Going Postal: Thousands of Postcards in the Marian Library

When did you last send or receive a postcard? For most of the 20th century, postcards were basically like Twitter, Instagram, and Facebook in one. In the Marian Library archives, postcards are still kickin'’ – over 20,000 of them in fact!

Why so many postcards?

Back in the day, every time a library staff member or friend traveled to a Marian shrine or church, they mailed a postcard to the Marian Library or brought one back as a souvenir. Word got around and postcards began to flood in from all over the world. Remember, at this time there was no Google (or Internet for that matter), so librarians filed them away according to location for future reference.   

Today, the Marian Library has postcards of Marian shrines from all over the world: the Notre Dame church in Pointe-Noire, Congo depicts modern French colonial architecture; another depicts one of the “Seven Man-Made Wonders of Arizona,” the chapel of the Holy Cross built into the desert bluffs; and another, depicts the Reims cathedral up in flames during World War I.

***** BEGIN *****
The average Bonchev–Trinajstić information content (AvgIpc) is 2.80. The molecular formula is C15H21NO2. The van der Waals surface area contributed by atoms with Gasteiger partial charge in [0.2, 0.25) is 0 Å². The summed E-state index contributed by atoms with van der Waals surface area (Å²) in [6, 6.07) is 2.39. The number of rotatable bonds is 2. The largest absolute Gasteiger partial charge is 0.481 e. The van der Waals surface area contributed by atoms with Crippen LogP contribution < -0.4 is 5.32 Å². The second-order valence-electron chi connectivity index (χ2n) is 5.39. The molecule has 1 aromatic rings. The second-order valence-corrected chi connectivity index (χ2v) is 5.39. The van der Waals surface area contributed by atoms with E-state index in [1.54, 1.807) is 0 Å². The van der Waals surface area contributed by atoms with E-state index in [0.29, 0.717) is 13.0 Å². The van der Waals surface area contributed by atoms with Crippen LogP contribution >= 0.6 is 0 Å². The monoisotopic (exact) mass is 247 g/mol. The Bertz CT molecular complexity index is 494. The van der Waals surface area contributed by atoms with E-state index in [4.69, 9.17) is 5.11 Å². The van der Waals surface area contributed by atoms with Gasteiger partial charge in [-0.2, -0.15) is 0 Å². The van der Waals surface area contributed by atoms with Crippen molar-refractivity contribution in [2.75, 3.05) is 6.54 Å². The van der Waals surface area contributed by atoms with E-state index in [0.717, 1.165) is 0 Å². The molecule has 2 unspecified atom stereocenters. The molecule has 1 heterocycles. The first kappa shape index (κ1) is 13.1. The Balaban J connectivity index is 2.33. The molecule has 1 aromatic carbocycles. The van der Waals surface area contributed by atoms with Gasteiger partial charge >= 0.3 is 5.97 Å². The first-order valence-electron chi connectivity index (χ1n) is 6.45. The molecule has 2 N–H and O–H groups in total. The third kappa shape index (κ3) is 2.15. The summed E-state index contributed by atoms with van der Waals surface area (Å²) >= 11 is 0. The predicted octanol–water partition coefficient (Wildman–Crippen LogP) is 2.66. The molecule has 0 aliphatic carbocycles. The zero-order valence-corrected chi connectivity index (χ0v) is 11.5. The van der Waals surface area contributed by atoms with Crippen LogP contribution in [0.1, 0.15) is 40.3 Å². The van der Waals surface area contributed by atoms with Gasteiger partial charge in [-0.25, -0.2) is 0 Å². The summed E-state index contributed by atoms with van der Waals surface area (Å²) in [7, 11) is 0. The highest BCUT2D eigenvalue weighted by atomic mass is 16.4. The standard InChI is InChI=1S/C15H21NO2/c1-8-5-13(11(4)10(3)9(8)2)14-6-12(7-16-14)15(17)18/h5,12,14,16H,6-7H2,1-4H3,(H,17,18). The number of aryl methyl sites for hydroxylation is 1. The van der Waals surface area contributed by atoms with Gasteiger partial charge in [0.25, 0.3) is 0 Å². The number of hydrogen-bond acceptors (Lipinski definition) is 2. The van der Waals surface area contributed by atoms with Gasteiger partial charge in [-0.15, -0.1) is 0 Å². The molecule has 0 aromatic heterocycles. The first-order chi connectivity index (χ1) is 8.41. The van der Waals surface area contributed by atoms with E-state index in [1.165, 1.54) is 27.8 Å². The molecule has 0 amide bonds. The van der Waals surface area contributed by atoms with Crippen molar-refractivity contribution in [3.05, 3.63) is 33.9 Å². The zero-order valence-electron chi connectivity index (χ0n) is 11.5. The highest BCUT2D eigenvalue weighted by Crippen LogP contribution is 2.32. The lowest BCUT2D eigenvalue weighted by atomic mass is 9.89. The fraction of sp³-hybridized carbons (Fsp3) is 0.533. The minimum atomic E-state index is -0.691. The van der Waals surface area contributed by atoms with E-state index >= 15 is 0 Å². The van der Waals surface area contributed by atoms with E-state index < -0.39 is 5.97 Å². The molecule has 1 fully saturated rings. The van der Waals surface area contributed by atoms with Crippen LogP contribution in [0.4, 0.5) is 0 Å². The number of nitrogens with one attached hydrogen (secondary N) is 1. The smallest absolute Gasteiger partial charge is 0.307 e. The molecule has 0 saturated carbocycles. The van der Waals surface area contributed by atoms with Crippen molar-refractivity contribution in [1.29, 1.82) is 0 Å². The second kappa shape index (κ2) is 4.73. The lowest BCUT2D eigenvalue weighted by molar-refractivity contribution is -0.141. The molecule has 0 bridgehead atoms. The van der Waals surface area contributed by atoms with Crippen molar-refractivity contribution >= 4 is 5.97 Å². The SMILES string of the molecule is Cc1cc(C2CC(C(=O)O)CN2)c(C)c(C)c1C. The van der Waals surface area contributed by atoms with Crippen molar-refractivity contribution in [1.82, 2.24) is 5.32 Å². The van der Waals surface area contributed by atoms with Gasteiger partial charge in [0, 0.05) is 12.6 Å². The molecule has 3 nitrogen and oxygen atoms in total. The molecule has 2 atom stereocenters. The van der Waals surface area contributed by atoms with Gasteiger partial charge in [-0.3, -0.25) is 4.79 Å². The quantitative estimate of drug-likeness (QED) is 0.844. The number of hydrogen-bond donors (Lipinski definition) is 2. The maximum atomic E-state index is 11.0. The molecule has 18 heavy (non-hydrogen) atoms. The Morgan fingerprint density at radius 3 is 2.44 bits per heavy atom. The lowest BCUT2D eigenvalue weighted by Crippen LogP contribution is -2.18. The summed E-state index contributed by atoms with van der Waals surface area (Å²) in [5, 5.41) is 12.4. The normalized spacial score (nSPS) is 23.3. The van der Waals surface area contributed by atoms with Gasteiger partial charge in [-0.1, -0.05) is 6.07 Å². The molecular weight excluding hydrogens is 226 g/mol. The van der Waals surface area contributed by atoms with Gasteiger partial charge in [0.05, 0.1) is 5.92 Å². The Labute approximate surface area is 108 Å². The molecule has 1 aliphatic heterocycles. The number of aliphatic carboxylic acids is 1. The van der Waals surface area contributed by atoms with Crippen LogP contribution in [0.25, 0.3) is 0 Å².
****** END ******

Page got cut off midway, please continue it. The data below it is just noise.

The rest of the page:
Can postcards help us connect to the past?

Yes! These everyday representations of religious sites, statues, and pilgrimage speak to religious and cultural practices, values, aesthetics, and more. (Some of them even provide a snapshot into an individual’s personal life via written communication on the back). Check out our online collection or visit the Marian Library, post haste! 

- Jillian M. Slater, Librarian/Archivist & Assistant Professor, Marian Library

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